I was out chasing rockfish that were chasing menhaden down the Chesapeake Bay, so pardon me for missing the blow-by-blow when the coastal board shot down a plan that would finally recognize bunker’s crucial ecological role. The upshot is that this oily forage fish that provides crucial food for numerous marine species, including rockfish, whales and sea birds, will continue to be managed for the next two years as a single, commercially harvested species.
After reading a Delta Waterfowl article this summer about introducing “splash limits” to duck seasons to ramp up hunter participation, I couldn’t help but spit out the phrase (in)famous shark hunter Frank Mundus used when presented with a silly idea, or person. “Happy Horse Poop!” Only Mundus used a different word. You may recognize the name Mundus from writer Russell Drumm’s book, “In the Slick of the Cricket,” in which he profiles Mundus as the prototype for the Capt.
For the past several years experts have been preaching the gospel of quality sleep to improve our health, efficacy, and mental well-being. As the wear and tear from fishing and hunting seasons continue to mount up, I smell what they’re cooking, I really do, though too often I delude myself into believing I’m aging like Benjamin Button soaked in a fine single batch barrel of whiskey. Apple cider vinegar and pickles is more accurate.
Muck Rack makes it simple to find people, tweets, or articles that mention any name, keyword, company, hashtag etc. We've compiled this guide to help you make the most of your search.
Selecting a term
Start searching tweets, articles from media outlets, articles mentioned in tweets, journalists'
names, titles and bios with some suggested searches:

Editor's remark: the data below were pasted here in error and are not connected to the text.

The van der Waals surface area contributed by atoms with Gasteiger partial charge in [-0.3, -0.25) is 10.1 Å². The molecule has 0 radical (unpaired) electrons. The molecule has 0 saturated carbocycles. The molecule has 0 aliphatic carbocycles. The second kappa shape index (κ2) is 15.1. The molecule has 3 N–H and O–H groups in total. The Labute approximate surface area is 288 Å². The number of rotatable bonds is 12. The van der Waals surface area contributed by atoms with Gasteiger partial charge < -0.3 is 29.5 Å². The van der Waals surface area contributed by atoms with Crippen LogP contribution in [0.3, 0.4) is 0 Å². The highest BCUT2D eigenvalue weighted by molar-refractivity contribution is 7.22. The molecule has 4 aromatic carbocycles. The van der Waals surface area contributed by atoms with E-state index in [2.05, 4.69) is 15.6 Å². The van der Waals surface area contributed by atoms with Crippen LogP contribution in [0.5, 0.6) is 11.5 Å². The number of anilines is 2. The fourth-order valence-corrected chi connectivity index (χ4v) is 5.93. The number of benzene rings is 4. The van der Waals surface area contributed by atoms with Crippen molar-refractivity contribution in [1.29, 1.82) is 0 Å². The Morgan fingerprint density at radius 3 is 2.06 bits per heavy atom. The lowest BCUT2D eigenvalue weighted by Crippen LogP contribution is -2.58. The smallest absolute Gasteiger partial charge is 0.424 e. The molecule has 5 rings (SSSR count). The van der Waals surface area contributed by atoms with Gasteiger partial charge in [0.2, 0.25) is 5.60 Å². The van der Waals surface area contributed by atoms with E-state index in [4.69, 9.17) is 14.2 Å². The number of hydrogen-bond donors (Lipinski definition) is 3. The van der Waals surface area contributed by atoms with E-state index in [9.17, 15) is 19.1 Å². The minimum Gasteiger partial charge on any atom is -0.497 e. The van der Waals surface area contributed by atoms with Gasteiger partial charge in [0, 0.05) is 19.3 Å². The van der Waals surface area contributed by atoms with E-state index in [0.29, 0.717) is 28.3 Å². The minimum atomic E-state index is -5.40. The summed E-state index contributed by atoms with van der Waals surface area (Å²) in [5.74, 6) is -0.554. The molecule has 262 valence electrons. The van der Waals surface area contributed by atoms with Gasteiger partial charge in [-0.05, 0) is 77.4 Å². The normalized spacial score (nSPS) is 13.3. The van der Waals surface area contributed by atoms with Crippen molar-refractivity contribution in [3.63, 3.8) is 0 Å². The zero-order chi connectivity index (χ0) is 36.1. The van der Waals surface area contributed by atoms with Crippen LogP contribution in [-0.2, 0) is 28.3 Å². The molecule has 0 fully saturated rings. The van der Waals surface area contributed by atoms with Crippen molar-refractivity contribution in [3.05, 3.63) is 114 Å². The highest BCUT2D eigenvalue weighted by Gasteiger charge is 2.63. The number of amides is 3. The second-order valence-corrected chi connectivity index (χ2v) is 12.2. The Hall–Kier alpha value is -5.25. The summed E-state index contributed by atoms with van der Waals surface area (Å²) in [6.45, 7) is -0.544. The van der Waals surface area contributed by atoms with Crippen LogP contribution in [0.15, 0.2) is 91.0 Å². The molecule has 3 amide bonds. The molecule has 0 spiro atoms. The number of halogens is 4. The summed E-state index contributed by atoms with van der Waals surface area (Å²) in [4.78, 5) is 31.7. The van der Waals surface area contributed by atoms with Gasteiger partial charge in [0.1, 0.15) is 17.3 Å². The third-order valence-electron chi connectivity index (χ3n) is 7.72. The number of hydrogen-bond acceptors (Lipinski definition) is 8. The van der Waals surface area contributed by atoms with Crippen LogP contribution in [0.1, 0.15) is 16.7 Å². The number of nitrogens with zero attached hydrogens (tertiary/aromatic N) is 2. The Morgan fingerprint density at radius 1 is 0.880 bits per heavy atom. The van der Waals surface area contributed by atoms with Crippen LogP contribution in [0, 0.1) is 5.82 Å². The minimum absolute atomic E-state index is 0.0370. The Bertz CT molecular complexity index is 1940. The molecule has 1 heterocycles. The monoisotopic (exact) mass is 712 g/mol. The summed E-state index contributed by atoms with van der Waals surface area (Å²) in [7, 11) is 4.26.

Companies or Topics (e.g. iPhone, Microsoft)
Phrases (e.g. "cloud computing") — use quotes to keep the terms together
Twitter handles (e.g. @username) — returns those who have mentioned or replied to
Names (e.g. "David Pogue")
Hashtags (e.g. #sxsw, #london2012)
Bio details (e.g. vegan, Olympics, father)
Muck Rack's Advanced Search allows for many boolean operators.
Find results that mention multiple specified terms, use AND or
+. For example, ensure each result contains both Elon Musk and Mark Zuckerberg by
searching Musk AND Zuckerberg or Musk + Zuckerberg.
Use the operators OR or , to broaden your search when you'd like either of
multiple terms to appear in results. (This is the default behavior of our search when no operators
are used). For example, results will contain either cake or cookie by searching cake OR cookie or cake,cookie
Use NOT or - to subtract results from your search. For
example, searching Disney will yield results about the Walt Disney Company as well as Walt Disney
World Resort. To exclude mentions of Disney World, search for Disney -World or Disney
When using one of these operators with a phrase, enclose it in quotation marks. For example, you can
find results about smartphones excluding Apple's iPhone 4S by searching smartphone -"iPhone
Exact case matching or punctuation
If you're searching for a brand name or keyword that relies on specific punctuation marks or capitalization, you can
find results that match your exact query by adding matchcase: before the keyword you're searching for, like matchcase:E*TRADE .
Use parentheses to separate multiple
boolean phrases. For example, to find journalists talking about having fun in Disney World or
Disneyland, search for ("disney world" OR disneyland) AND fun.
An asterisk can be used to search for any variation of a root word truncated by the asterisk. For example, searching for admin* will return results for administrator, administration, administer, administered, etc.
A near operator is an AND operator where you can control the distance between the words. You can vary the distance the near operation uses by adding a forward slash and number (between 0-99) such as strawberries NEAR/10 "whipped cream", which means the strawberries must exist within 10 words of "whipped cream".